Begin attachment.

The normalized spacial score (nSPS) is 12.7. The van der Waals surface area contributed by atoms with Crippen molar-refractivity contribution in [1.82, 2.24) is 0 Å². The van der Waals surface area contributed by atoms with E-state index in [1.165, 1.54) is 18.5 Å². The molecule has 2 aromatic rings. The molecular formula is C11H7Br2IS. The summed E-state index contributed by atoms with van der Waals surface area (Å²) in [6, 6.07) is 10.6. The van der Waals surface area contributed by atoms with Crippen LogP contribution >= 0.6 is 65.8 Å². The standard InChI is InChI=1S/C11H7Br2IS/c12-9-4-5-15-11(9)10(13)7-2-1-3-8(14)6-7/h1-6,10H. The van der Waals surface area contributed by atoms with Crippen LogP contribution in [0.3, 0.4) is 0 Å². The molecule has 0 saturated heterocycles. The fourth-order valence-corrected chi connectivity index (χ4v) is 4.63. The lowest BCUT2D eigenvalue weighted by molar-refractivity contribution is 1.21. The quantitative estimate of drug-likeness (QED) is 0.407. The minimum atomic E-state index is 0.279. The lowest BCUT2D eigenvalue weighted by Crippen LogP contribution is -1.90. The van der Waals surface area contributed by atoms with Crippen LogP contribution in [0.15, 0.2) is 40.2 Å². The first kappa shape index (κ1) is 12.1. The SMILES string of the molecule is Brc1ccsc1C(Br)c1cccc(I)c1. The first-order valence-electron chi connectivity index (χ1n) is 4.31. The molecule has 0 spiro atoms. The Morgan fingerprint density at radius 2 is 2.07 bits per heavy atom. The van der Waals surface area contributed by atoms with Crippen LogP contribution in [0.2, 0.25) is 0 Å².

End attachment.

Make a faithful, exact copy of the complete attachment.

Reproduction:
The normalized spacial score (nSPS) is 12.7. The van der Waals surface area contributed by atoms with Crippen molar-refractivity contribution in [1.82, 2.24) is 0 Å². The van der Waals surface area contributed by atoms with E-state index in [1.165, 1.54) is 18.5 Å². The molecule has 2 aromatic rings. The molecular formula is C11H7Br2IS. The summed E-state index contributed by atoms with van der Waals surface area (Å²) in [6, 6.07) is 10.6. The van der Waals surface area contributed by atoms with Crippen LogP contribution >= 0.6 is 65.8 Å². The standard InChI is InChI=1S/C11H7Br2IS/c12-9-4-5-15-11(9)10(13)7-2-1-3-8(14)6-7/h1-6,10H. The van der Waals surface area contributed by atoms with Crippen LogP contribution in [0.3, 0.4) is 0 Å². The molecule has 0 saturated heterocycles. The fourth-order valence-corrected chi connectivity index (χ4v) is 4.63. The lowest BCUT2D eigenvalue weighted by molar-refractivity contribution is 1.21. The quantitative estimate of drug-likeness (QED) is 0.407. The minimum atomic E-state index is 0.279. The lowest BCUT2D eigenvalue weighted by Crippen LogP contribution is -1.90. The van der Waals surface area contributed by atoms with Crippen LogP contribution in [0.15, 0.2) is 40.2 Å². The first kappa shape index (κ1) is 12.1. The SMILES string of the molecule is Brc1ccsc1C(Br)c1cccc(I)c1. The first-order valence-electron chi connectivity index (χ1n) is 4.31. The molecule has 0 spiro atoms. The Morgan fingerprint density at radius 2 is 2.07 bits per heavy atom. The van der Waals surface area contributed by atoms with Crippen LogP contribution in [0.2, 0.25) is 0 Å².